“We cannot write,” concludes Aelfric, “nor recount in words, all the miracles the holy Swithun wrought by the power of God in the sight of the people, both on prisoners and on the sick, to manifest to men that they, like Swithun who now shines out through his miracles, may be counted worthy of the Kingdom of heaven by good works. Both walls of the old church were hung, from end to end, with crutches and the stools of cripples who had been healed there. Even so they could not put half of them up…” Another great miracle took place in the middle of the eleventh century, as Canon Frederick Busby recounts. Queen Emma, the mother of King Edward the Confessor, had been accused of unchastity with Bishop Alwyn of Winchester. In order to prove her innocent she was obliged to undergo the ordeal of walking over nine red-hot ploughshares placed on the pavement of the nave of the Cathedral. The Cathedral annalist says: ‘The new was spread throughout the Kingdom that the Queen was to undergo this ordeal; and such was the throng of people who flocked to Winchester, that so vast a concourse on one day was never seen there before. The King himself, Saint Edward, came to Winchester; nor did a single noble of the Kingdom absent himself, except Archbishop Robert, who feigned illness and, being inimical to the Queen, had poisoned the King’s mind against her,’ so that if her innocence was proved he might be able to make his escape without difficulty. The pavement of the church being swept, there were placed upon it nine red-hot ploughshares, over which a short prayer was said, and then the Queen’s shoes and stockings were drawn off, and laying aside here mantle and putting off her veil, with her garments girded closely about her, between two bishops, one on either hand, she was conducted to the torture. The bishops who led here wept, and, though they were more terrified than she was, they encouraged her not to be afraid. All persons who were within the church wept and there was a general exclamation: “O, St. Swithun, St. Swithun, help her!” The people cried with great vehemence that St. Swithun must hasten to the rescue. The Queen prayed: St. Swithun, rescue me from the fire that is prepared for me. Then followed a miracle. Guided by the Bishops she walked over the red-hot ploughshares, she felt neither the naked iron nor the fire… St. Swithun’s feastdays are July 2 and July 15.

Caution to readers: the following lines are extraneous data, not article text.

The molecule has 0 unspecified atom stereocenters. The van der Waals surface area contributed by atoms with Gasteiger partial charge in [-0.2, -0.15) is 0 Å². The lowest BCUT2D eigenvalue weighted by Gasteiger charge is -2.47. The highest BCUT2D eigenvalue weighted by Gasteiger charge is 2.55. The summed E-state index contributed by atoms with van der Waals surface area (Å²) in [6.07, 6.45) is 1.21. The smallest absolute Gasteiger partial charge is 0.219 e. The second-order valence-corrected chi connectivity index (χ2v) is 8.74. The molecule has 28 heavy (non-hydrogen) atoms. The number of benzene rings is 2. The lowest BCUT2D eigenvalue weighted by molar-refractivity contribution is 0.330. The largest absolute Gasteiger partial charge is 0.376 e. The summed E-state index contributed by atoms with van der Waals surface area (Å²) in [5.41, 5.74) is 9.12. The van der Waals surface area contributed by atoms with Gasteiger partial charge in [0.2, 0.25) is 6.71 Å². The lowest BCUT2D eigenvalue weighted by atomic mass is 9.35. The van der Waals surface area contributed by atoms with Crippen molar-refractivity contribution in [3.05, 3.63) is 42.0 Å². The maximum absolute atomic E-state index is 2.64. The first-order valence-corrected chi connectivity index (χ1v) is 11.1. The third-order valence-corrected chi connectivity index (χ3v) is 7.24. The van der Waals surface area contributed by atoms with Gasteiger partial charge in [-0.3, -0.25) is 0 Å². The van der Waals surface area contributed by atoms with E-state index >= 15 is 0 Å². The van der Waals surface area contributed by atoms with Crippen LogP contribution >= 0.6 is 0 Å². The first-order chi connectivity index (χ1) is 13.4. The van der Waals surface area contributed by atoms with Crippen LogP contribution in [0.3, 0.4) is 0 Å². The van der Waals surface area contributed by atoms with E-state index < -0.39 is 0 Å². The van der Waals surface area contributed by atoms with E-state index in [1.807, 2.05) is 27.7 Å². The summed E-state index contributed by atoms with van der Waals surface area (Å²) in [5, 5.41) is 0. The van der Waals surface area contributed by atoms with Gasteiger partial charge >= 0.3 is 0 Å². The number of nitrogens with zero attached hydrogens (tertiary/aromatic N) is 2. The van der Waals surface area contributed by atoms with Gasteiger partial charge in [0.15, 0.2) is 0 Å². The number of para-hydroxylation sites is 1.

Holy Father Swithun, pray to God for us!


(Sources: The Anglo-Saxon Chronicle; Abbot Aelfric, Lives of the Saints, Early English Texts Society, no. 76, 1881; Frederick Busby, Saint Swithun, Winchester, 1971; “Swithun and Scandinavia”, in Winchester Cathedral: Record 1972; David Farmer, The Oxford Dictionary of Saints, Oxford: The Clarendon Press, 1978, p. 365)




Our holy Father Theodore was of Greek nationality, born in about 602 in St. Paul’s native city of Tarsus in Cilicia, and educated in Athens. Later, he was tonsured as a monk. When he was already an old man, Divine Providence led him to Rome, where the archbishop-elect of Canterbury, Wighard, had died from plague. Pope Vitalian was looking around for a suitable man to replace Wighard, and his choice fell upon a holy and learned African abbot named Adrian. But Adrian declined the offer, and suggested Theodore instead. The Pope accepted this suggestion, but on condition that St. Adrian, who knew the West well, accompanied St. Theodore to England.